The wind is rustling the world outside my screen door. It's one of those sudden Tucson winds, the kind that carries surprises and change with it. It's "cold" today, an oasis in a landscape of 90 degree highs. And an unimaginable joy (for the Tucsonan): it even smells like rain.

Rain. Thirst.

This year has been dry. This semester has been dry. Busy. Rushed. Stressed. I find myself talking to people and not even forming full and complete ideas. I try to compose messages, and find myself capable of only typing communicative half-sentences. "Will be there soon," or "Not going to make it." I hope every time I hit send that I don't sound abrupt and distant, although in reality, that's somewhat true. It's just not personal. I'm abrupt and distant with almost everyone lately. My emotional life is on hold, a luxury I don't have time for. A sea I cannot afford to sink in. Not now. 

Is this really who I want to be?

The question is haunting. Not everyone handles stress this way. Maybe that makes me "weak," but I've stopped caring about that. It, like many things, is a question I don't have time for. I can only digest it in small pieces, those islands in time I set aside to be "at peace." I am not sure I feel more peaceful in their wake. 

I don't mean to sound dramatic in all of this. Part of me hopes to finally carve in rough-hewn and jagged words what I have not been able to express elsewhere. I don't ever remember being in such a busy, heart-squelching time. I don't ever remember feeling so disoriented, if only for the physical lack of time to process, understand, and dig meaningful roots in life outside of grad school. But there is an end in sight. It's the point in the marathon when a little pathetic sigh of despair escapes you at the thought of how much distance remains. But still, the end exists, and that is encouraging.

But I'm not writing to lament this season. It is merely a time, a hill, a thing to overcome. More importantly, I want to tell you of a journey I will be embarking on at the end of this craziness, one that I expect to overwhelm me, challenge me, and perhaps pour life-giving water to the deepest, neglected ebbs of my heart. All that to say, I am going to Africa in June.

The trip, of course, is not about me. I will be going with a team from my parents' church, Mission Community, to Malawi for two weeks. We will partner with a local organization to visit medical and new-mother clinics, play with orphans and local kids, and serve wherever our hands are needed. We are at the discretion of what the local organization needs, staffed by native Malawians. We are merely hands and feet. And hearts. When I let myself process this, pray for it, emotionally engage with the reality that I will be going, I get so excited for the beautiful and wonderful people I will meet. I long to hear their stories, see their smiles, cry their tears, and learn from them. I want to know them, understand them, value them. Not in pity, but joy. Malawians are said to be some of the warmest most joyful people, and also some of the poorest people. Do I even understand what it is to be poor like that? The answer, unequivocally, is no. But do I understand their joy in poverty? This answer is probably equally humbling.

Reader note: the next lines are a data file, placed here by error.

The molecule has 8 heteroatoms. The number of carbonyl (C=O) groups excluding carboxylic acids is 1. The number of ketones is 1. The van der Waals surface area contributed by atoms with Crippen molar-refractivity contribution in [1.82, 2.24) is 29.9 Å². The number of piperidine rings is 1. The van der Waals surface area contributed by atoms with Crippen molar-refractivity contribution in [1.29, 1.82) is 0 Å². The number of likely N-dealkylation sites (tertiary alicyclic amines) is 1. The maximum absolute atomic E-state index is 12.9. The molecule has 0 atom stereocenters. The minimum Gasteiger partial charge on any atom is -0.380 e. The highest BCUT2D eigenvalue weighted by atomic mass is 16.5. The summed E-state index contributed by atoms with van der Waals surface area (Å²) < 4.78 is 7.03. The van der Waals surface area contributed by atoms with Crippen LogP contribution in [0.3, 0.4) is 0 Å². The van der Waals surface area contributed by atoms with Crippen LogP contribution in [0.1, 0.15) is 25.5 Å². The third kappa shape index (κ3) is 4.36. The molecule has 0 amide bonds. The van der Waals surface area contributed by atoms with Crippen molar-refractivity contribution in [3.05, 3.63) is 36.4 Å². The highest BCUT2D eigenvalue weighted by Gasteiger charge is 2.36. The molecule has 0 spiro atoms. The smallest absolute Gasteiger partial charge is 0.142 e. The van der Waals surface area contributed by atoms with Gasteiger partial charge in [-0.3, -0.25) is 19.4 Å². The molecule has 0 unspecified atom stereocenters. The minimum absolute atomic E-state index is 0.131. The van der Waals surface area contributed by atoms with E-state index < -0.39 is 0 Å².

In the solemn halls of academia, I forget that this is who I am. More than any sense of power or accomplishment, prestige or intellectualism, the times in my life that I have felt most alive have been standing in the middle of Mexican slums and busy Asian thoroughfares. I expect this trip to be a mutual exchange - giving everything I have to offer and soaking in everything my heart can hold. I think it is unavoidable that I will receive more than I can give, and this, too, is humbling. But I pray to go, to be obedient, to be persistent, hopeful, and daring. I think this time will offer clarity into the season I find myself, and pour life back onto these dry bones. I only hope to love and serve the people of Malawi as much as their presence will undoubtedly serve me. Their stories will probably break my heart, and challenge my comfort. Their realities will humble and possibly even grieve me. Their smiles will warm my soul. 

If you are interested in finding out more about my upcoming trip or receiving more personal updates and prayer requests, please email me. (You can find my email address through the "profile" tab in the sidebar.) If you are interested in financially supporting this trip ($1300 still to raise by May 3!), then either send me an email or go to this website. You can support me specifically by clicking the green tab on the bottom left ("Support Someone") and specifying my name. If you are content to receive broad updates, feel free to keep checking this page. I will most likely post some of my broadest pre- and post-processing thoughts here. 

Finally, go in peace. 'May the God of hope fill you with all joy and peace as you trust in him, so that you may overflow with hope by the power of the Holy Spirit.' (Romans 15:13)

Adieu.